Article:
Gabriel Abrantes returned to the Croisette this year to attend the screening of his 20-minute fantasy short, Directors’ Fortnight “The Marvelous Misadventures of The Stone Lady.” about a female statue that escapes from the Louvre and ventures into the streets of Paris.
The U.S.-born Portuguese director wowed audiences at Cannes last year with his wacky soccer-themed feature, “Diamantino,” co-directed with Daniel Schmidt.
“Diamantino’s” deranged mixture of queer sci-fi, romantic reverie, fairytale pastiche and CGI spectacle won the duo the Grand Prix in Cannes Critics Week, followed by major success on the festival circuit, and sales to over a dozen territories.
“Stone Lady” was earmarked by several critics as a key title to watch at this year’s Cannes Film Festival and received strong applause at its screening on Sunday.
In an interview with Variety, Abrantes explains how he came to choose this follow-up project to “Diamantino” and his plans for his first solo feature – an English language horror pic to be shot in the North of Portugal.
How did this new project come about?
I started developing “The Marvelous Misadventures of the Stone Lady” a few months before we shot “Diamantino.” I had been researching fairy tales for a while, especially as a source of inspiration for the world of “Diamantino,” which was inspired by Cinderella, Hansel and Gretel, Little Mermaid, etc. “Stone Lady” came out of that research. I was reading Hans Christian Andersen’s Collected Fairy Tales, and a very short and tragic story, “The Fir Tree,” about a small pine tree that wishes it was a Christmas tree, really moved me, and I knew I wanted to do something with it. I changed the tree to a sculpture and the forest to the museum, and that was the start of the project!
What did you learn from the reaction in festivals and theatrical release of “Diamantino”?
“Diamantino” has been a huge learning experience. Daniel and I have been really humbled by the experience, and of course we were naive about a lot of aspects of production, post, sales and distribution. We have been accompanied by our producers and also by the many distribution teams, which has been really wonderful. We were lucky to sell the film through our sales agent Charades to over a dozen territories, which is really great, and surprising for such an out-there movie.
“Diamantino” has a strong fantasy element. In “Stone Lady” there is an equally powerful flight of fancy. Are there any links between the two films in terms of the creative approach? What were your main inspirations for this story?
The films really are similar in terms of their inspiration being fairy tales. I also wanted in both films to really focus on a very naif character that is confronted by an aggressive political reality, and has to deal with it with their limited tools. I think what I like about these childlike characters is they seem very open minded and don’t really come to these political situations with preconceived notions, but confront them on a very direct and intuitive level.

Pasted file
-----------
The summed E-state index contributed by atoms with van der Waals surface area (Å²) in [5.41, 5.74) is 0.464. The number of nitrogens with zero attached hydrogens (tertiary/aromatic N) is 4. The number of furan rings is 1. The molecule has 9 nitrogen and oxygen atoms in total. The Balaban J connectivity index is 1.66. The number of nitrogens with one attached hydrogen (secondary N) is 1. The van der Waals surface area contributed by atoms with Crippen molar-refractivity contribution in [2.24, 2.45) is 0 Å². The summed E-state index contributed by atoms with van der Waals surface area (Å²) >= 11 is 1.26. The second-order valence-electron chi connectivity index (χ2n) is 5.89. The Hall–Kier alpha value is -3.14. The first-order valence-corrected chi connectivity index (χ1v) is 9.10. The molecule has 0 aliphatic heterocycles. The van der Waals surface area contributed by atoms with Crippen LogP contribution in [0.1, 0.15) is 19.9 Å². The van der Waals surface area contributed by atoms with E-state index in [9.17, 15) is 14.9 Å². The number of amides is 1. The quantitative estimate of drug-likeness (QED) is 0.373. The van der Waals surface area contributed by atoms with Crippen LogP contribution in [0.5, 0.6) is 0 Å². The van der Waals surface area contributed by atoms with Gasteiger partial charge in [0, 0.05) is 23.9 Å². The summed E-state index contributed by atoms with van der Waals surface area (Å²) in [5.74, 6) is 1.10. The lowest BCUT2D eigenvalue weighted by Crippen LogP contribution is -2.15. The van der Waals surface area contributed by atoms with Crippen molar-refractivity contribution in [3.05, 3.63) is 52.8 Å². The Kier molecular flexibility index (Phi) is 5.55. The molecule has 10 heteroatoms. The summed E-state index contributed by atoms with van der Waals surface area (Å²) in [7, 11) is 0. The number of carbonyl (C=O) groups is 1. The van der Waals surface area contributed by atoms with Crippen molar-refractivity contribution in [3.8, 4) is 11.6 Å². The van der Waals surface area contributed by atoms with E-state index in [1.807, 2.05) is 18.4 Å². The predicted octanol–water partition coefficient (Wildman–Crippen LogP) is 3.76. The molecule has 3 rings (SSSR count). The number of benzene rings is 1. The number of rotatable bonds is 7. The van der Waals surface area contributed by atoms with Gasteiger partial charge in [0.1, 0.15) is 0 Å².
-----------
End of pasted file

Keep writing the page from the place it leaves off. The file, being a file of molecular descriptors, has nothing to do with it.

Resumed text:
One of the subtexts of your new short is that art is locked away in museums and the story is about an art work coming into contact with the real world. How do you think cinema can engage with the real world?
I think art’s political impact, its direct relationship to power or wealth, and its potential as an instrument or proxy for oppression or liberation has always been a concern of mine. I started making films at art school, and at the time it was sort of a reaction against the association to luxury and an elite economic niche that I associated to the fine arts. I think this new film reflects these concerns in a simple way.
“Stone Lady” has striking visual effects. Who did your work with for the visual effects, and what were the main challenges in this process?
IrmaLucia is a small VFX company in Lisbon, and we have worked together on my last three films. I really love working with them. They have worked with historic Portuguese auteurs such as Manuel de Oliveira, or Pedro Costa, for example. They have a real understanding and passion for auteur cinema, and so it is a huge pleasure to work with them. The film was hugely ambitious, and we hit a lot of speed-bumps along the way. But it was a huge learning experience and I really can’t wait to make a longer form animation in the same style.
You were born in the U.S. and studied in the U.S. and France and have lived and worked in these countries and also in Portugal and the UK. How has this shaped your approach to film?
I think moving around throughout my life has always placed me in the position of an outsider. When I got to the States when I was a kid, I didn’t know how to speak English, and was somewhat ostracized for being foreign. After university I moved back to Portugal and had the same reaction, but this time as an American. I think this not assimilating into the nation or culture where I work and live has inspired a lot of the stories I have written.
What will be your next projects?
I’m working on an English language horror film to shoot in the mountainous region in the north of Portugal at the end of 2019, and also starting to develop a live-action/animation film in the style of the short I presented at the Director’s Fortnight this year, and a fully VFX 3D digital animation to develop over a longer period of time.